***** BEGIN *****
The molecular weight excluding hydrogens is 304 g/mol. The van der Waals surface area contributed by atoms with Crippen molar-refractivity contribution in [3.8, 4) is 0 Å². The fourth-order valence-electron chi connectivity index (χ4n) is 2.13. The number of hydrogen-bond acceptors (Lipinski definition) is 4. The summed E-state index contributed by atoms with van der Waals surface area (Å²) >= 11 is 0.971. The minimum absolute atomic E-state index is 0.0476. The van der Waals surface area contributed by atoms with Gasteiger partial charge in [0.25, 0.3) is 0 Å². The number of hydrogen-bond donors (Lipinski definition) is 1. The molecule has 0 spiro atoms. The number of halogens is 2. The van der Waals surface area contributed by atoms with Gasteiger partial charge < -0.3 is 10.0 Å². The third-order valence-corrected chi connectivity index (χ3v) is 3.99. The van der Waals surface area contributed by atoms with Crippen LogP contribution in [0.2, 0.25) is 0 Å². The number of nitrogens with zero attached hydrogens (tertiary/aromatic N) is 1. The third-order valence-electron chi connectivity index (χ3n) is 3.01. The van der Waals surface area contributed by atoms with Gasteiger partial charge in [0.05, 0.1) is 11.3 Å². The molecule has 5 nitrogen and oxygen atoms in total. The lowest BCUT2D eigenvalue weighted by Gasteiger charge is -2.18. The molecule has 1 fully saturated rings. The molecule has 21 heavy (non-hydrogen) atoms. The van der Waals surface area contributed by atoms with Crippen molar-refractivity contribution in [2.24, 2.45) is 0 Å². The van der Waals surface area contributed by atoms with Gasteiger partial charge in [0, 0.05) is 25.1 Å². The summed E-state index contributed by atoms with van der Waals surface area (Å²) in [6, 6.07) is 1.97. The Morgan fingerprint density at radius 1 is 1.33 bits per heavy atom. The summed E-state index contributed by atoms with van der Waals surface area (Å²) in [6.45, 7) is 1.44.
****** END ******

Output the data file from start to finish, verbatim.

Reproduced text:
The molecular weight excluding hydrogens is 304 g/mol. The van der Waals surface area contributed by atoms with Crippen molar-refractivity contribution in [3.8, 4) is 0 Å². The fourth-order valence-electron chi connectivity index (χ4n) is 2.13. The number of hydrogen-bond acceptors (Lipinski definition) is 4. The summed E-state index contributed by atoms with van der Waals surface area (Å²) >= 11 is 0.971. The minimum absolute atomic E-state index is 0.0476. The van der Waals surface area contributed by atoms with Gasteiger partial charge in [0.25, 0.3) is 0 Å². The number of hydrogen-bond donors (Lipinski definition) is 1. The molecule has 0 spiro atoms. The number of halogens is 2. The van der Waals surface area contributed by atoms with Gasteiger partial charge < -0.3 is 10.0 Å². The third-order valence-corrected chi connectivity index (χ3v) is 3.99. The van der Waals surface area contributed by atoms with Crippen LogP contribution in [0.2, 0.25) is 0 Å². The number of nitrogens with zero attached hydrogens (tertiary/aromatic N) is 1. The third-order valence-electron chi connectivity index (χ3n) is 3.01. The van der Waals surface area contributed by atoms with Gasteiger partial charge in [0.05, 0.1) is 11.3 Å². The molecule has 5 nitrogen and oxygen atoms in total. The lowest BCUT2D eigenvalue weighted by Gasteiger charge is -2.18. The molecule has 1 fully saturated rings. The molecule has 21 heavy (non-hydrogen) atoms. The van der Waals surface area contributed by atoms with Crippen molar-refractivity contribution in [2.24, 2.45) is 0 Å². The van der Waals surface area contributed by atoms with Gasteiger partial charge in [0, 0.05) is 25.1 Å². The summed E-state index contributed by atoms with van der Waals surface area (Å²) in [6, 6.07) is 1.97. The Morgan fingerprint density at radius 1 is 1.33 bits per heavy atom. The summed E-state index contributed by atoms with van der Waals surface area (Å²) in [6.45, 7) is 1.44.